So the companies/institutions that don't upgrade will soon enough be left behind. That's just the way it is.

The Shadow DOM seems like beautiful for reading/blocking output but I see most of my time with the "Expand Shadow DOM" option in the dev tools to see what the heck is actually going on during development.

Now whenever I see The Future of <something>, I asume such thing is getting killed.

Same with "Security at <something>" meaning something bad happened. There's another story on the HN homepage right now where I assumed it was a break-in, when in fact is was a preemptive strike.

so true, maybe someone can write a script to grab similar titles from HN for comparison.

I don't understand why people link to raw slides. Are we meant to waste our time trying to read meaning from them like tea leaves?

Surely there is something to go with this slideshow?

I don't know...these slides seem to make sense and only took a minute to go through them. But I understand your complaint in general, because there's some slides that don't make sense out of context of the speaker's presentation.

You can open speaker notes by clicking on the cog at the bottom. Some slides are nicely annotated.

(I won't go into the annoyance of having my focus split between the slide and the separate notes.)

I would usually agree with you, but these slides provide some good context.

I'm guessing someone at Google marketing posted this. Slides are useless without the actual presentation that goes along with it.

Yeah but I don't like watching actual presentation videos, because then there is audio and they move at their own pace. I'd love to see more slides + detailed notes though.

I really cannot understand why this whole phase of "posting my slides" is becoming a big thing. Powerpoint presentations are useful in context. This link was of no use to me apart from some bullet points

You have to sign in with a Google account to access the content. All I get is a login page, at least.

Anyone got a link that is publicly accessible?

Worked fine for me too. I think it might do that if you've already been logged into a Google account and signed out. Try deleting your Google cookie(s) entirely.

Works fine for me in incognito mode.

Being able to avoid $scope.$apply() will certainly be nice.

As it stands now, if you want to leave the Angular reservation and use something like the Parse JS SDK (which is a customized set of Backbone models) your code will be littered with $scope.$apply(). Not very DRY, and also adds, from the dev's point of view, a needless level of nesting functions.

... how does this have anything to do with DRY? You're calling $scope.$apply because you're re-entering AngularJs with new data and need to start off the dirty checking process.

This isn't repeated logic. This is a core function of the framework that's meant to be used exactly like that.

It's meant to be called that many times if you're doing that many things outside of Angular and need to sync your models.

Parse.com has a perfectly capable REST API[1] that you can use with Angular's $resource. If you use Restangular, then your life becomes even easier. It won't be as convenient as using their JS SDK, but your code will end up looking much cleaner.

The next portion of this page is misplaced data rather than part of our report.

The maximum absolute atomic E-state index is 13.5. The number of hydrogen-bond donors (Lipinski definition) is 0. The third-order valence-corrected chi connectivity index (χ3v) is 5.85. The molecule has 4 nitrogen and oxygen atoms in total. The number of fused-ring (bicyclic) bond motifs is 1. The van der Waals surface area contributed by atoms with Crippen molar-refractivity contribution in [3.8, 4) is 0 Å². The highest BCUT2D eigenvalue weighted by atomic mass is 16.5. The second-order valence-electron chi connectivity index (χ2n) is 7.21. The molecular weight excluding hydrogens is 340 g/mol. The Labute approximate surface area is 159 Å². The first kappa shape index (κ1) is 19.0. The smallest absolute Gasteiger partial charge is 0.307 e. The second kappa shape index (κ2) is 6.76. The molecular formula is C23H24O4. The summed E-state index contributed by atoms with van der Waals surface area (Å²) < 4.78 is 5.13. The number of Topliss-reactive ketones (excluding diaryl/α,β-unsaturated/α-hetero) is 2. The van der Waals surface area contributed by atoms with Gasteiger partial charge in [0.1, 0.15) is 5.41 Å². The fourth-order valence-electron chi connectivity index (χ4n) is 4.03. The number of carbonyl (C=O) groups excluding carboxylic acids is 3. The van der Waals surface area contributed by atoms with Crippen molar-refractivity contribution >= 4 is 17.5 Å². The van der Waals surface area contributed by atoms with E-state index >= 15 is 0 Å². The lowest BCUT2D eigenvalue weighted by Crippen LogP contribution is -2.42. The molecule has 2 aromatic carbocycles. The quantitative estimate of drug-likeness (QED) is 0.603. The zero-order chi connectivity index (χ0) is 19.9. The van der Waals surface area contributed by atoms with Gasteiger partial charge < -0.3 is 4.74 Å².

[1] https://www.parse.com/docs/rest

I've spent my fair share of time pouring over Parse's REST docs[1][2]. It's a fairly large undertaking to fully support all REST features, so it's still a decent trade-off to just use the JS SDK. If there are any Parse + Angular REST client projects, I'd be happy to contribute some code.

[1] https://github.com/adelevie/parse_resource

[2] https://github.com/adelevie/parse-ruby-client

Do we have more clues as to what migrating an angularjs directive into a webcomponent will look like ?

This is my biggest fear with Angular

What I want to know about the future of AngularJS is: what is the state of server side rendering? We have some of our own ideas as to how this could work at https://starthq.com but I am hesitant to start implementing anything so as to avoid duplication of effort.

You should take a strong look at http://github.com/airbnb/rendr . I'm sure non-backbone adapters would be appreciated.

I couldn't find info on these adapters. From what I can tell this is very Backbone specific. Can you point me in the right direction?

I was really excited when I saw the multiple responses possible for a given request

This does sound useful, but I'm not sure what it has to do with Angular. Are they going to create more resources with the assumption that HTTP 2.0 will fix it?

They're saying it will help single page apps in general I think

Personally, I liked that the slides are up there publicly, even if I don't get to see the talk to go with them - they function nicely as a brief overview to the future of Angular, letting good devs fill in the rest. Much of this isn't new, but I liked seeing some example code snippets comparing current and future syntax.

Is there a release schedule for ES6?

I heard end of 2013 a year ago , unlikely , their spec has too many stuff. The only things devs need urgently is the module system , let , const , proxies and the new data types ( sets , maps , weakmaps , etc ... ), the rest can wait IHMO.

When ECMAScript 6 "happens" (any idea when that will be?), will we actually be able to use it or will we have to stick to old things due to browser compatibility?

does anyone know if there was a presentation that went along with these slides. it would be great to be able to see it. @briantford if you see this, we'd love to see more of the meat behind the bullet points. cool stuff though!

Am I the only one who thinks the name "Angular JS" is nonsensical and, frankly, a little silly?

I would guess it was originally "ng" for next generation, and then they wanted to come up with some kind of pronounceable name when they made it public. I'm just glad it's easy to google!

As long as the name is unique and not offensive, what does it matter?

Looks like that.